Development of Amino acid-Substituted Gemini Surfactant-Based Non-invasive Non-Viral Gene Delivery Systems
Gemini surfactants are versatile gene delivery agents because of their ability to bind and compact DNA and their low cellular toxicity. The aim of my dissertation work was to develop non-invasive mucosal formulations of novel amino acid-substituted gemini surfactants with the general chemical formula C12H25(CH3)2N+-(CH2)3-N(AA)-(CH2)3-N+(CH3)2-C12H25 (AA= glycine, lysine, glycyl-lysine, lysyl-lysine). These compounds were formulated with a model plasmid DNA, encoding for interferon-γ and green fluorescent protein, in the presence of helper lipid, 1,2 dioleyl-sn-glycero-phosphatidyl-ethanolamine. Formulations were assessed in Sf 1 Ep epithelial cells. Among the novel compounds, plasmid/gemini/lipid (P/G/L) nanoparticles formulated using glycine- and glycyl-lysine substituted gemini surfactants achieved significantly higher gene expression than the parent unsubstituted compound. The key physicochemical properties, e.g. size, surface charge, DNA binding, and toxicity of P/G/L complexes were correlated with transfection efficiency. The presence of amino-acid substitution did not interfere with DNA compaction and contributed to an overall low toxicity of all P/G/L complexes, comparable to the parent gemini surfactant. A cellular uptake mechanistic study revealed that both clathrin- and caveolae-mediated uptake were major uptake routes for P/G/L nanoparticles. However, amino acid substitution in the gemini surfactant imparted high buffering capacity, pH-dependent increase in particle size, and balanced DNA binding properties. These properties may enhance endosomal escape of P/12-7NGK-12/L resulting in higher gene expression. Finally, the P/G/L complexes were incorporated into an in-situ gelling dispersion containing a thermosensitive polymer, poloxamer 407, and a permeation enhancer, diethylene glycol monoethyl ether (DEGEE). A 16% w/v poloxamer concentration produced a dispersion that gelled at body temperature and exhibited sufficient yield value to prevent formulation leakage from the vaginal cavity. The formulations were prepared with a model plasmid, encoding for red fluorescent protein, and administered topically to rabbit vagina. In agreement with our in vitro results, confocal microscopy revealed that glycyl-lysine substituted gemini surfactant exhibited higher gene expression compared to the parent unsubstituted gemini surfactant. This provided proof-of-concept for use of amino acid-substituted gemini surfactant in non-invasive mucosal (vaginal) gene delivery systems with potential therapeutic applications. These formulations will be developed with therapeutically relevant genes to assess their potential as genetic vaccines. In addition, new gemini surfactants will be developed by grafting other amino acids via glycine linkage to retain conformation flexibility and enhance endosomal escape of DNA complexes for higher transfection efficiency.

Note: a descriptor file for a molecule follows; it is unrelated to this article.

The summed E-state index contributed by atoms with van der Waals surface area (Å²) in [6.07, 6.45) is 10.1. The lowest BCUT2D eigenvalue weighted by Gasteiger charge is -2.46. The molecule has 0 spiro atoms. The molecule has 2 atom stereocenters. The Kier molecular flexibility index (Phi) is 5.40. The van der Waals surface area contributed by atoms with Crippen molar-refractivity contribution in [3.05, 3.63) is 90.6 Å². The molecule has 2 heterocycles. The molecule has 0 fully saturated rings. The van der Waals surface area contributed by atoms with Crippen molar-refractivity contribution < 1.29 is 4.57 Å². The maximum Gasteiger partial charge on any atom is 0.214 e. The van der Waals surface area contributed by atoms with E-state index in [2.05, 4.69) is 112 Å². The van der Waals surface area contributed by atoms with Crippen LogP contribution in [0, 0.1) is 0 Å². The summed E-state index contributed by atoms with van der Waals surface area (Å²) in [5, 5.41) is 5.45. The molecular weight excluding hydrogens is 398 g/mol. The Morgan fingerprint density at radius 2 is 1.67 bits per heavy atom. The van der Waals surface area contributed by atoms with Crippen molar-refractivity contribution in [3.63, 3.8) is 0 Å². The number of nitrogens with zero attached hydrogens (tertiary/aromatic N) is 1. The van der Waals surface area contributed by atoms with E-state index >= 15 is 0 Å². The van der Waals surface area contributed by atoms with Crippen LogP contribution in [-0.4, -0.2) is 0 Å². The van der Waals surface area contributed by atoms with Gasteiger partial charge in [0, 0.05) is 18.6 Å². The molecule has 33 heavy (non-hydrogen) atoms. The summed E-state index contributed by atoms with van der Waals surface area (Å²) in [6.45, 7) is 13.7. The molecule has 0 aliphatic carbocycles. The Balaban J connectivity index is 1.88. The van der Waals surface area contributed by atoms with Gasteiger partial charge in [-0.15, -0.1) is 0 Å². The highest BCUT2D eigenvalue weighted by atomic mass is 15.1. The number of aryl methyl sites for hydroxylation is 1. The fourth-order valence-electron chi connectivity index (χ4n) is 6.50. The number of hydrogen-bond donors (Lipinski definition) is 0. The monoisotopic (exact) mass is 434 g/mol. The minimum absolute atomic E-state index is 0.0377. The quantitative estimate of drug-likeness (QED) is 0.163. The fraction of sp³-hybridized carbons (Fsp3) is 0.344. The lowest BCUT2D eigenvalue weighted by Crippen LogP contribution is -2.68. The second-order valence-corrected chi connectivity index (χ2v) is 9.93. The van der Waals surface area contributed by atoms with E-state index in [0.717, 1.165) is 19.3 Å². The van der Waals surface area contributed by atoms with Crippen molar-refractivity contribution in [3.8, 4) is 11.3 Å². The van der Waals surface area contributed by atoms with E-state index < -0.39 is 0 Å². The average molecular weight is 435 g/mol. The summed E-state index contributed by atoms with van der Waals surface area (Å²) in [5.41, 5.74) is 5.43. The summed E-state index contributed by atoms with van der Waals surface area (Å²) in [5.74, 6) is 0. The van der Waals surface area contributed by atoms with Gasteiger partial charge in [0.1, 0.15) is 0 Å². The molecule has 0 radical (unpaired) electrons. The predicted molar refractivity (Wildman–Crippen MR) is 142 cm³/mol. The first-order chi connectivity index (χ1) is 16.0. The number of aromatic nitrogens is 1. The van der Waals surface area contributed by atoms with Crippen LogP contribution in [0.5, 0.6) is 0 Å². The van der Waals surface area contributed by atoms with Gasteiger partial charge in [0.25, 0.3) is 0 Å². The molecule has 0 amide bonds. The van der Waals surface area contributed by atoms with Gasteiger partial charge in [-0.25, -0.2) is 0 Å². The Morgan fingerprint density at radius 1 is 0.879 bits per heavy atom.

DegreeDoctor of Philosophy (Ph.D.)
DepartmentPharmacy and Nutrition
CommitteeKrol, Ed; Verrall, Ronald E.; El-Aneed, Anas; Alcorn, Jane
Copyright DateAugust 2013
non-viral gene delivery